Trace Your Case


Harmony Innovation Shipping Ltd. v. Gupta Coal India Ltd. & Anr. 2015 (3) SCALE 295


  • Whether Indian courts had jurisdiction over issues from international arbitration agreements involving parties who had completed numerous contracts, some before and some after the landmark decision in Bharat Aluminium Co. v. Kaiser Aluminium Technical Services Inc. (BALCO)?
  • Whether the language and circumstances of the arbitration agreement impliedly precluded Indian courts from exercising jurisdiction, specifically whether London was designated as the arbitral seat?


  • The decision in this case was primarily based on the interpretation of the arbitration agreement and the applicability of Indian arbitration law. The court reviewed the concepts of “express or implied exclusion” of Part I of the Arbitration and Conciliation Act, 1996, as well as the notion of “presumed intention” and the significance of attaining a “fair result.”


  • The case concerned a convoluted set of agreements between Harmony Innovation Shipping Limited (the Appellant) and Gupta Coal India Limited (the Respondent) concerning coal shipment voyages from Indonesia to India.
  • Disputes emerged between the parties, and arbitration proceedings were commenced by the agreements’ arbitration clause.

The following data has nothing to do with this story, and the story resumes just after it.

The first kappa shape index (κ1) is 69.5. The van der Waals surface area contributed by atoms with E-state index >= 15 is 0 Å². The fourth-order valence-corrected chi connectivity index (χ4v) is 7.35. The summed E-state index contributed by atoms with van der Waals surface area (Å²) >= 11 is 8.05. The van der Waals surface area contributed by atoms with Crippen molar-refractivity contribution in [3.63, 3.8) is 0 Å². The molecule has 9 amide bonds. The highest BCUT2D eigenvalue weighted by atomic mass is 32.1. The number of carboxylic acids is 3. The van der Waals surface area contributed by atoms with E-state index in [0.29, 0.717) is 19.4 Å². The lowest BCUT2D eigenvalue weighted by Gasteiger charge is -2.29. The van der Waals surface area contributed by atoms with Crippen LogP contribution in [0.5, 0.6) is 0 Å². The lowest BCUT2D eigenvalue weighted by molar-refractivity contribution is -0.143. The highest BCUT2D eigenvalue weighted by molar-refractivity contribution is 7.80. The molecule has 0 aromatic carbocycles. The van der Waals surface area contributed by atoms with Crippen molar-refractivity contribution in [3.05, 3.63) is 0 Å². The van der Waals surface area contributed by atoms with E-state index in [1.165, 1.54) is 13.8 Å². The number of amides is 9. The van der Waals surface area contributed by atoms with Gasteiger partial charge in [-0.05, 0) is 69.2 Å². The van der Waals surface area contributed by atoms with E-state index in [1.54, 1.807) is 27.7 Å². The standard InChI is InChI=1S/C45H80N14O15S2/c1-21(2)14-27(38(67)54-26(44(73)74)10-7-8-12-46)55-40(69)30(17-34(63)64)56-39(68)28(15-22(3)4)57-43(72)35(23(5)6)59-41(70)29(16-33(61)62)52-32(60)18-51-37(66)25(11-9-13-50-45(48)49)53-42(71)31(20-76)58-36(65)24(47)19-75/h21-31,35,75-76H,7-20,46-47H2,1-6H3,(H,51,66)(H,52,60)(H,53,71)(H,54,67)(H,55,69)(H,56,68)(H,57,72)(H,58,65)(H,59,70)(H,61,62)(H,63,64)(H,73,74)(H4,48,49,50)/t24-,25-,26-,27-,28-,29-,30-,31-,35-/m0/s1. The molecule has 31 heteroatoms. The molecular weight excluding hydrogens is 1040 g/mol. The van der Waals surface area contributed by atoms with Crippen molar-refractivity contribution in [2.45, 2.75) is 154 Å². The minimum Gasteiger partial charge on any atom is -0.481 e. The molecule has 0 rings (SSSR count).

• The initial agreement was signed before the BALCO decision, and an addition was signed after BALCO.
  • The central question was whether Indian courts had jurisdiction over disputes arising from these agreements and if the Part I provisions of the Indian Arbitration Act applied.


  • The Supreme Court stated unequivocally that Indian courts lack jurisdiction over issues originating from international commercial arbitration agreements when the seat of arbitration is established to be outside of India.
  • Due to the parties’ determination to have London as the legal seat of arbitration, supported by many elements such as the employment of English law and the London Arbitration Association, the arbitration agreement impliedly excluded the jurisdiction of Indian courts.
  • It emphasized the significance of interpreting contracts holistically, considering the commercial environment, the parties’ circumstances, and the history preceding the agreement to determine the parties’ supposed intention.
  • Because the arbitration agreement in dispute was executed before BALCO, the Court used the principles of the Bhatia case, which was determined before BALCO.